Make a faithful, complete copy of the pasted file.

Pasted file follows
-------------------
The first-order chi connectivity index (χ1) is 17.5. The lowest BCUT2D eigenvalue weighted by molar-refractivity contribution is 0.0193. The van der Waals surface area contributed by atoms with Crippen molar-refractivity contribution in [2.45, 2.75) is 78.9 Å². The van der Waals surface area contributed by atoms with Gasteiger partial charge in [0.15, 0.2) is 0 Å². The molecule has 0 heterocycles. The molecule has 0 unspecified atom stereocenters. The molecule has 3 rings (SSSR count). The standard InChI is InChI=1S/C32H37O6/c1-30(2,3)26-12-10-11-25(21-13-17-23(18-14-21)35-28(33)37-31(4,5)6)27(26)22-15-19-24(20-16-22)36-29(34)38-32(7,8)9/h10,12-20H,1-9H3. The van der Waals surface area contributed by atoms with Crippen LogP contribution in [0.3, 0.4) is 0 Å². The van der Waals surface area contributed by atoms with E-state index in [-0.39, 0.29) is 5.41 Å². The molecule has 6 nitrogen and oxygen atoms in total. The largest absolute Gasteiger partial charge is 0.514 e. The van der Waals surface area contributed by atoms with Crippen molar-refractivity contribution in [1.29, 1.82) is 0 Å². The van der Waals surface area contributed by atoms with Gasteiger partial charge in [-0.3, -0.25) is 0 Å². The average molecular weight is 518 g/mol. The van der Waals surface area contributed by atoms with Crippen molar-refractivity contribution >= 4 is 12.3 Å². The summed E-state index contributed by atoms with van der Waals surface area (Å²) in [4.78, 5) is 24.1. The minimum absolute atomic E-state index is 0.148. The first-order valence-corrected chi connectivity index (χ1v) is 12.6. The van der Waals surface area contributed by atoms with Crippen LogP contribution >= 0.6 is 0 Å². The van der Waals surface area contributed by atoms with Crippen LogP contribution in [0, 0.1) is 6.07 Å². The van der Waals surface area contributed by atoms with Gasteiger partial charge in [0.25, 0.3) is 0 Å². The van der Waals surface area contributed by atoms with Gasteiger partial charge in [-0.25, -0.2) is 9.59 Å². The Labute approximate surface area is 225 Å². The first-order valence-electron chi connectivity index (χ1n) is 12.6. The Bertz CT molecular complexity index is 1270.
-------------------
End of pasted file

The first-order chi connectivity index (χ1) is 17.5. The lowest BCUT2D eigenvalue weighted by molar-refractivity contribution is 0.0193. The van der Waals surface area contributed by atoms with Crippen molar-refractivity contribution in [2.45, 2.75) is 78.9 Å². The van der Waals surface area contributed by atoms with Gasteiger partial charge in [0.15, 0.2) is 0 Å². The molecule has 0 heterocycles. The molecule has 0 unspecified atom stereocenters. The molecule has 3 rings (SSSR count). The standard InChI is InChI=1S/C32H37O6/c1-30(2,3)26-12-10-11-25(21-13-17-23(18-14-21)35-28(33)37-31(4,5)6)27(26)22-15-19-24(20-16-22)36-29(34)38-32(7,8)9/h10,12-20H,1-9H3. The van der Waals surface area contributed by atoms with Crippen LogP contribution in [0.3, 0.4) is 0 Å². The van der Waals surface area contributed by atoms with E-state index in [-0.39, 0.29) is 5.41 Å². The molecule has 6 nitrogen and oxygen atoms in total. The largest absolute Gasteiger partial charge is 0.514 e. The van der Waals surface area contributed by atoms with Crippen molar-refractivity contribution in [1.29, 1.82) is 0 Å². The van der Waals surface area contributed by atoms with Gasteiger partial charge in [-0.3, -0.25) is 0 Å². The average molecular weight is 518 g/mol. The van der Waals surface area contributed by atoms with Crippen molar-refractivity contribution >= 4 is 12.3 Å². The summed E-state index contributed by atoms with van der Waals surface area (Å²) in [4.78, 5) is 24.1. The minimum absolute atomic E-state index is 0.148. The first-order valence-corrected chi connectivity index (χ1v) is 12.6. The van der Waals surface area contributed by atoms with Crippen LogP contribution >= 0.6 is 0 Å². The van der Waals surface area contributed by atoms with Crippen LogP contribution in [0, 0.1) is 6.07 Å². The van der Waals surface area contributed by atoms with Gasteiger partial charge in [0.25, 0.3) is 0 Å². The van der Waals surface area contributed by atoms with Gasteiger partial charge in [-0.25, -0.2) is 9.59 Å². The Labute approximate surface area is 225 Å². The first-order valence-electron chi connectivity index (χ1n) is 12.6. The Bertz CT molecular complexity index is 1270.